The Aurora Police Department’s system for reviewing officers’ decisions to use force is not comprehensive enough, according to a company overseeing court-ordered reforms at the department.
The Force Review Board fails to ask broader questions about how an officer could have prevented an incident from escalating and instead focuses on smaller questions, InegrAssure investigators wrote. A report surfaced on Monday.
The finding was part of the Consent Decree Monitor’s first public report, which found the Aurora Police Department had implemented a series of mandatory reforms following an investigation by the Colorado attorney general. The investigation found that the department regularly engaged in policing that was biased against people of color and routinely used excessive force. IntegrAssure will issue 12 reports on the department’s progress.
City and police leaders have cooperated with monitoring the consent decree and made substantial progress on several mandated changes, the report said.
Investigators with IntegrAssure expressed respect for how the department handled it. Traffic closed on May 15, 2021 That nearly turned into a police shooting because the incident “highlights many of the issues facing police and the community and the critical role of best practice policies, training and accountability systems.”
“This is an incident that could easily have resulted in a tragic officer-involved shooting,” the report said. “It involved miscommunication and misunderstanding between the officer and the subject, involved potential implicit biases that needed to be specifically recognized and addressed, and was particularly acute for new officers. Emphasizes the importance of field supervision and field training.”
An officer who had been with the department for 18 months stopped a car on May 15, 2021, after the driver nearly hit him when he made a different traffic stop. When the officer asked for identification, the driver reached in front of his waistband and the officer drew his gun and pointed it at the man.
The officer then called for backup and other responding officers also drew their weapons. One of the arriving officers tackled the man to the ground and three other officers joined the fight on the ground. The officer who made the initial stop shocked the man twice with a Taser.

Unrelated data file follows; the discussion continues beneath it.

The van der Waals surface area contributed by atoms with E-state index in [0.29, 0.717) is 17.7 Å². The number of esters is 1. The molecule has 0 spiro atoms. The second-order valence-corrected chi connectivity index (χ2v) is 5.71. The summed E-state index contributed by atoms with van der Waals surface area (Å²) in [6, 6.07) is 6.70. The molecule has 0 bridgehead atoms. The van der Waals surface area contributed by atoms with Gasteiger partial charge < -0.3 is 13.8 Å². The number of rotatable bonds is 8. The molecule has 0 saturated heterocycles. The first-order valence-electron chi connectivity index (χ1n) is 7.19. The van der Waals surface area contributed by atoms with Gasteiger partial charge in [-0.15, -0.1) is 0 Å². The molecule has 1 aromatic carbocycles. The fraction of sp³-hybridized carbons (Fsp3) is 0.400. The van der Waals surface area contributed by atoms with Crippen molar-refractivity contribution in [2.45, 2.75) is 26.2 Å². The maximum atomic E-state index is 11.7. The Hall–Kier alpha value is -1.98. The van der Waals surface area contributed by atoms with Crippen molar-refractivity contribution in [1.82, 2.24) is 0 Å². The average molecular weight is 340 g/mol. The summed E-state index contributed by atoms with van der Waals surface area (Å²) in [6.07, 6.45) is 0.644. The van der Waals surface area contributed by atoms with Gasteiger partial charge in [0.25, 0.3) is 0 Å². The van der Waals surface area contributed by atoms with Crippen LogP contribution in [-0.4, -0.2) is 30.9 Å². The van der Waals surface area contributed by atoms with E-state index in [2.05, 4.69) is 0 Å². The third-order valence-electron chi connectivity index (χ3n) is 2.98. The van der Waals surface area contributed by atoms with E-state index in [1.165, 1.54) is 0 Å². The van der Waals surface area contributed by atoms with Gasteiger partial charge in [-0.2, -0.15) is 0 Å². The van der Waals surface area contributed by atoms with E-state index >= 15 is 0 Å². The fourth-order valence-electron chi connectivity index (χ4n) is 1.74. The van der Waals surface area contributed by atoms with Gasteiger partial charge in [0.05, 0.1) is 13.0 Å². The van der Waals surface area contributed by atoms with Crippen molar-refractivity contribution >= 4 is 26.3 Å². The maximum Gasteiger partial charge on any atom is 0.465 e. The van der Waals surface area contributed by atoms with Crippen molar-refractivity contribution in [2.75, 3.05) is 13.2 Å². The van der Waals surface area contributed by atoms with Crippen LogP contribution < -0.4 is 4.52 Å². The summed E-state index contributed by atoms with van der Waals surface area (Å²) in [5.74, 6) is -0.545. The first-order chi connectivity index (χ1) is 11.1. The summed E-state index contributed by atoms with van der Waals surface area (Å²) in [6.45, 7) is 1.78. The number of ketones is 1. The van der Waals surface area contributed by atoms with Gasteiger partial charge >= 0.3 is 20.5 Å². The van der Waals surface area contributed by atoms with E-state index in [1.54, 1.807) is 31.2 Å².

The department’s Force Review Board looked into the incident and found that the officer should have acted in a more professional manner and exercised better self-control. The officer should not have used a Taser and failed to conduct a DUI investigation, the board found, and recommended that he receive training on those two topics.
But there were other lessons to be learned from the incident, the Monitor found. The Board did not examine how the officer could have prevented the situation from escalating, nor what role implicit bias may have played.
“The reality is that this situation unnecessarily escalated into a situation that came dangerously close to a police shooting,” the Monitor wrote. “Simply put, the board’s review should have been much more critical, in the nature of a deep-diving after-action report, with every aspect of how what happened could have been avoided and the lessons learned investigated. could be taught to both the officer involved and the department at large.”
The monitor also learned that understaffing in the department meant new officers received less oversight than in the past, the report said. According to the report, these inexperienced officers are often assigned to busy, high-crime overnight shifts with the least senior supervisors because of the department’s scheduling bidding system.
The Consent Monitor Team will meet Aug. 9 at 6:30 p.m. at the Beck Recreation Center, 800 Telluride St. in Aurora. I will hold a public town hall meeting.